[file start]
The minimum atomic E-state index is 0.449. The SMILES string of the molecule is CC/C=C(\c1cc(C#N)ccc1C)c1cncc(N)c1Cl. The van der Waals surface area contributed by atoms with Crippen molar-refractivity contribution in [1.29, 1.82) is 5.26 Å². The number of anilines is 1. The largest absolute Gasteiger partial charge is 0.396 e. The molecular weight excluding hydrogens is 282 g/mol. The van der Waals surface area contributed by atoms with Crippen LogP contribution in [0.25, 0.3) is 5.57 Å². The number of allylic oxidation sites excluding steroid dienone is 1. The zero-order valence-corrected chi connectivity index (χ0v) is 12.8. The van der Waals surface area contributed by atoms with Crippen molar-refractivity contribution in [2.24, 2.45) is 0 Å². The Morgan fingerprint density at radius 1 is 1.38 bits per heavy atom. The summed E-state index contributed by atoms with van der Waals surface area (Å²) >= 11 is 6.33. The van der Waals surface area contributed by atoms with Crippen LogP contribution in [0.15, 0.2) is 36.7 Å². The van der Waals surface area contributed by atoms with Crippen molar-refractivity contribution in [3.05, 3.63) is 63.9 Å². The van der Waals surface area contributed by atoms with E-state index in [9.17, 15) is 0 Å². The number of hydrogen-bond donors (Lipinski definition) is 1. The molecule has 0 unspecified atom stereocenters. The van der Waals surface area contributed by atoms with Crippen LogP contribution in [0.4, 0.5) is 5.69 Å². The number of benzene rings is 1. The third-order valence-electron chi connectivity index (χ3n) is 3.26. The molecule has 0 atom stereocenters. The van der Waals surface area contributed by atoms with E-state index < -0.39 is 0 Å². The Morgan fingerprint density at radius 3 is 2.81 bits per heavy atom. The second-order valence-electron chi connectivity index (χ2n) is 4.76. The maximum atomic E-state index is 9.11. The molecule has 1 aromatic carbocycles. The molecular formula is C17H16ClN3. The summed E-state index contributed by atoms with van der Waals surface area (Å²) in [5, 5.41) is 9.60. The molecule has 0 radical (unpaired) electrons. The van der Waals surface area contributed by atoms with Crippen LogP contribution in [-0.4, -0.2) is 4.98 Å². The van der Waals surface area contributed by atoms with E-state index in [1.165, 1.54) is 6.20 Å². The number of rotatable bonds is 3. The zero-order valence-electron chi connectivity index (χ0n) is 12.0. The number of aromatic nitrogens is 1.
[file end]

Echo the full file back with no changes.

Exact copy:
The minimum atomic E-state index is 0.449. The SMILES string of the molecule is CC/C=C(\c1cc(C#N)ccc1C)c1cncc(N)c1Cl. The van der Waals surface area contributed by atoms with Crippen molar-refractivity contribution in [1.29, 1.82) is 5.26 Å². The number of anilines is 1. The largest absolute Gasteiger partial charge is 0.396 e. The molecular weight excluding hydrogens is 282 g/mol. The van der Waals surface area contributed by atoms with Crippen LogP contribution in [0.25, 0.3) is 5.57 Å². The number of allylic oxidation sites excluding steroid dienone is 1. The zero-order valence-corrected chi connectivity index (χ0v) is 12.8. The van der Waals surface area contributed by atoms with Crippen molar-refractivity contribution in [2.24, 2.45) is 0 Å². The Morgan fingerprint density at radius 1 is 1.38 bits per heavy atom. The summed E-state index contributed by atoms with van der Waals surface area (Å²) >= 11 is 6.33. The van der Waals surface area contributed by atoms with Crippen LogP contribution in [0.15, 0.2) is 36.7 Å². The van der Waals surface area contributed by atoms with Crippen molar-refractivity contribution in [3.05, 3.63) is 63.9 Å². The van der Waals surface area contributed by atoms with E-state index in [9.17, 15) is 0 Å². The number of hydrogen-bond donors (Lipinski definition) is 1. The molecule has 0 unspecified atom stereocenters. The van der Waals surface area contributed by atoms with Crippen LogP contribution in [0.4, 0.5) is 5.69 Å². The number of benzene rings is 1. The third-order valence-electron chi connectivity index (χ3n) is 3.26. The molecule has 0 atom stereocenters. The van der Waals surface area contributed by atoms with E-state index < -0.39 is 0 Å². The Morgan fingerprint density at radius 3 is 2.81 bits per heavy atom. The second-order valence-electron chi connectivity index (χ2n) is 4.76. The maximum atomic E-state index is 9.11. The molecule has 1 aromatic carbocycles. The molecular formula is C17H16ClN3. The summed E-state index contributed by atoms with van der Waals surface area (Å²) in [5, 5.41) is 9.60. The molecule has 0 radical (unpaired) electrons. The van der Waals surface area contributed by atoms with Crippen LogP contribution in [-0.4, -0.2) is 4.98 Å². The van der Waals surface area contributed by atoms with E-state index in [1.165, 1.54) is 6.20 Å². The number of rotatable bonds is 3. The zero-order valence-electron chi connectivity index (χ0n) is 12.0. The number of aromatic nitrogens is 1.